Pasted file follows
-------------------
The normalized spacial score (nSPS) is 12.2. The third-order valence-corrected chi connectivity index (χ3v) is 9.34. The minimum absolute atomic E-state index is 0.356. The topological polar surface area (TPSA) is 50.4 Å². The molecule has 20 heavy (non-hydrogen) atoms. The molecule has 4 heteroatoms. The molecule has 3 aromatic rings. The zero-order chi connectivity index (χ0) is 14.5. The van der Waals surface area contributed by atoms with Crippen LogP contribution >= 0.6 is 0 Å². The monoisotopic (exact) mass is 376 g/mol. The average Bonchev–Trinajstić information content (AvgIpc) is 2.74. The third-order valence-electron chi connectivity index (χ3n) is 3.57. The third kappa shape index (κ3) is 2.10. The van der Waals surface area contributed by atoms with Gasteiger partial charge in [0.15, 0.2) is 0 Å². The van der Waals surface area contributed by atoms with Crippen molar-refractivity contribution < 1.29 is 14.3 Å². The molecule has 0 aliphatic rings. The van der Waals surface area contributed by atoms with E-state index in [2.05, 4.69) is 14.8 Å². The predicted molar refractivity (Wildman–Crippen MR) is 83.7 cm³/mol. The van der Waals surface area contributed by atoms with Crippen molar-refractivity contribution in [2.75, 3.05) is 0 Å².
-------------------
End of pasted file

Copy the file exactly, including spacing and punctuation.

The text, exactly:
The normalized spacial score (nSPS) is 12.2. The third-order valence-corrected chi connectivity index (χ3v) is 9.34. The minimum absolute atomic E-state index is 0.356. The topological polar surface area (TPSA) is 50.4 Å². The molecule has 20 heavy (non-hydrogen) atoms. The molecule has 4 heteroatoms. The molecule has 3 aromatic rings. The zero-order chi connectivity index (χ0) is 14.5. The van der Waals surface area contributed by atoms with Crippen LogP contribution >= 0.6 is 0 Å². The monoisotopic (exact) mass is 376 g/mol. The average Bonchev–Trinajstić information content (AvgIpc) is 2.74. The third-order valence-electron chi connectivity index (χ3n) is 3.57. The third kappa shape index (κ3) is 2.10. The van der Waals surface area contributed by atoms with Gasteiger partial charge in [0.15, 0.2) is 0 Å². The van der Waals surface area contributed by atoms with Crippen molar-refractivity contribution < 1.29 is 14.3 Å². The molecule has 0 aliphatic rings. The van der Waals surface area contributed by atoms with E-state index in [2.05, 4.69) is 14.8 Å². The predicted molar refractivity (Wildman–Crippen MR) is 83.7 cm³/mol. The van der Waals surface area contributed by atoms with Crippen molar-refractivity contribution in [2.75, 3.05) is 0 Å².